For me, this quote always seemed way too far-fetched, unimaginable and almost too corny to be true. Until, something intriguing happened to me this month.
Here, I was at the crack dawn of yet another New Year, trying so hard to keep up my motivation levels with regard to my fitness routine. I knew I had to fit in a dedicated time all for my own well-being. But the problem you see is that post motherhood (add to that, the luxury of being a SAHM), you tend to take yourself for granted and slip into a 'comfort zone'. I wanted to escape that uncomfortable 'comfort' zone and focus on myself too (A-Ha!) this year.
Well, January flew by pretty satisfactorily. I was doing pretty okay with the resolutions I had in my mind for the year. The problem with the fitness resolution was that I wasn't really motivated about it as I was in the past. And I was cheating myself a couple of days here and there. But I so badly wanted to stay on track and run on as many days I could.
And then something wonderful happened. As a mother of a kindergarten child, its pretty normal to be surrounded by a circle of fellow mommies. Nea's best friend is a Vietnamese girl. And they just click so well with an amazingly smooth chemistry. Their friendship is maddeningly sweet, endearing and loving. 100% BFF material. Needless to add, the Mums in question were curious to know one another. One day, Nea's BFF's Mum walked up to me and quipped - 'Oh you are Nadine's Mum?' And I replied 'Yes'. Together, we were delighted to meet another as well. She added, 'We should meet more often - maybe the kids can play after school'. I was happy that we both were on the same page.
We catch up at the park after school some days or at each other's place at times. We bonded as well as our kids did. For a nearing 50 year old, I admired her youthful and independent spirit. She dressed in shorts, sexy dresses and drove her car like a dude. I admired and related to her unmistakable Oriental brand of practical wisdom. I admired how she tackled her home duties (she lives with her husband and 4 kids) and still made time to volunteer at church. She is a part of the church choir and goes for regular practice 2-3 times a week. I found her every bit as endearing as much as my daughter found hers. While she would hang out so fabulously with an 'early thirties-something' me, the 'nearly 50' in her would sneak in stealthily, in-between with motherly advice galore. It's an irresistibly delicious combination.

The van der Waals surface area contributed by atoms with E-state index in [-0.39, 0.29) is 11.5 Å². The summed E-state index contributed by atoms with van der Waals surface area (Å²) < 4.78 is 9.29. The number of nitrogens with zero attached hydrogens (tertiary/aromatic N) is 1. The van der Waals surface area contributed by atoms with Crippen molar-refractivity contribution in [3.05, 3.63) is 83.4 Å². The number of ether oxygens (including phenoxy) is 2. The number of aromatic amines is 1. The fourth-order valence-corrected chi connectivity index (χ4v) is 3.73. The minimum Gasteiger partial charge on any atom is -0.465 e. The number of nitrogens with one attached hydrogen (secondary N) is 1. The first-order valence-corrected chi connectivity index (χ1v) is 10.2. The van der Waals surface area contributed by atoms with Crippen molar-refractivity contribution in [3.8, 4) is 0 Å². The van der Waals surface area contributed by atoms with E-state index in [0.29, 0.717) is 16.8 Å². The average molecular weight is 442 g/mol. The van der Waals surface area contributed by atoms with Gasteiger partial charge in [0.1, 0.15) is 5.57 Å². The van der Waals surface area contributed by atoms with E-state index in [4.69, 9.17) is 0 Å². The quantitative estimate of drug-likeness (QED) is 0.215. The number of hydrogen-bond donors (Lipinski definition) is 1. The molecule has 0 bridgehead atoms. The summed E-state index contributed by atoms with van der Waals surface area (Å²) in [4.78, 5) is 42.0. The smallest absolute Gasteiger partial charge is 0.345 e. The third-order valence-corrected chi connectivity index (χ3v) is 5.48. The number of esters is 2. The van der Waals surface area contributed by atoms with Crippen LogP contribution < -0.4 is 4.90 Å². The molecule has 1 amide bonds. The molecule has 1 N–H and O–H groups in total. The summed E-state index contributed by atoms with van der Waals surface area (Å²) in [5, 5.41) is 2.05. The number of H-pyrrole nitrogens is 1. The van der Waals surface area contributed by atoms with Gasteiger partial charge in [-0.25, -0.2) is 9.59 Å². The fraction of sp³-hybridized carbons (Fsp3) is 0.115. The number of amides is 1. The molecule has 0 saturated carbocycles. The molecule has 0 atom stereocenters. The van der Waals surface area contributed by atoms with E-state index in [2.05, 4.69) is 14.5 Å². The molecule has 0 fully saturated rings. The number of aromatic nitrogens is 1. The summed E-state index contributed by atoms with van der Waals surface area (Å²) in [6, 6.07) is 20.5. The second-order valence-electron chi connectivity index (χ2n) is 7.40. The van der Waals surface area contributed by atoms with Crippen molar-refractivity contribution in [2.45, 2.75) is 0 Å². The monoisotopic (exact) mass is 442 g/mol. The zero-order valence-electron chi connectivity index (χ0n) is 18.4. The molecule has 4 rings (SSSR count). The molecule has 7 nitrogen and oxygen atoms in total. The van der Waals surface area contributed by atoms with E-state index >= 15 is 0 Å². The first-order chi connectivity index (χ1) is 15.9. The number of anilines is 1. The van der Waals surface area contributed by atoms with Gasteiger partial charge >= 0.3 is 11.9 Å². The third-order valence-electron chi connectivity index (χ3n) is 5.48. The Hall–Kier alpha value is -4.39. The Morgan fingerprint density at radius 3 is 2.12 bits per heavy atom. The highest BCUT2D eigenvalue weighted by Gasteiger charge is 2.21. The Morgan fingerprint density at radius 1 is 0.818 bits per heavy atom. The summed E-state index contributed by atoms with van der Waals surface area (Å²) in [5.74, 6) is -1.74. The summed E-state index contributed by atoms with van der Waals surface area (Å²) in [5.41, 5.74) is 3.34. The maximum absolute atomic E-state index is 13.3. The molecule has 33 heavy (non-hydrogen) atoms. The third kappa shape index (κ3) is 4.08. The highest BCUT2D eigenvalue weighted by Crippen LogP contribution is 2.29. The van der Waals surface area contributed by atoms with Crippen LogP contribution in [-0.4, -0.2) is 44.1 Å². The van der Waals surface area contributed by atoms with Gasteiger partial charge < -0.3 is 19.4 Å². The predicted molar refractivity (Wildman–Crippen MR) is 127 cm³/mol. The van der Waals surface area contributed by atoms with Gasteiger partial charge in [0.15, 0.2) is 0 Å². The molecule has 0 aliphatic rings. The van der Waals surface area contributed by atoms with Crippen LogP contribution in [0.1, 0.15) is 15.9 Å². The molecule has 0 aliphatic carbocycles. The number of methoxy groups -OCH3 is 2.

One fine February day this year, she asked me if there was a gym in my community. And I answered in the affirmative. She asked me if we could go together. And here I was standing right in front of my 'Universe's conspiracy'. To our pride and delight, we have been super regular with our workout routine. All of a sudden, running like sweaty pigs is a delightful thing to do... again. What a joyous feeling for both of us!
Another joyous thing was the very novel (for me atleast) Vietnamese style lunch which she whipped up in her kitchen and served me. It was my first experience and it was exceptional on many levels.
The first entrée was Bánh cuốn - a refreshingly light, sweet and tangy medley of steamed rolled rice wanton stuffed with ground pork and mushrooms, pork meatloaf, crispy fritters stuffed with bean sprouts served with a side of veggies and dipping sauce.
The next entrée, Bún riêu was way more complex and fiercely intense in its taste. While I lapped up readily and relished every forkful of Bánh cuốn, this soup preparation, Bún riêu took me a few concentrated and mindful spoons to acquire taste. What made the whole experience exhilarating was that this soup was prepared right from the scratch in front of my eyes. Talk of a free specialty cooking class! Hmm ...
Now, Bún riêu is essentially a tomato and pork neck broth simmered for hours, infused in various fresh herbs, minimal spices and a generous dollop of ground pork, crab paste, shrimp paste and fish sauce. Add to that some sugar and salt and serve it on a bed of serenely-sparkly white steamed vermicelli rice noodles. And Voila, you have one 'blast of crazy flavors in your mouth' dish ready to be gulped down. As I write this, I find myself yearning for crazily complex Bún riêu even more.
She tells me these two preparations are very popular signature Vietnamese dishes. I do not doubt her there one bit. My tongue and belly approve and stand as testifying witnesses.
So, there I've been or rather gone from running on the threadmill burning away calories to running on a gastronomical journey to Vietnam.
Worth it? You bet!
'Universe's conspiracy! I humbly bow down and salute you!'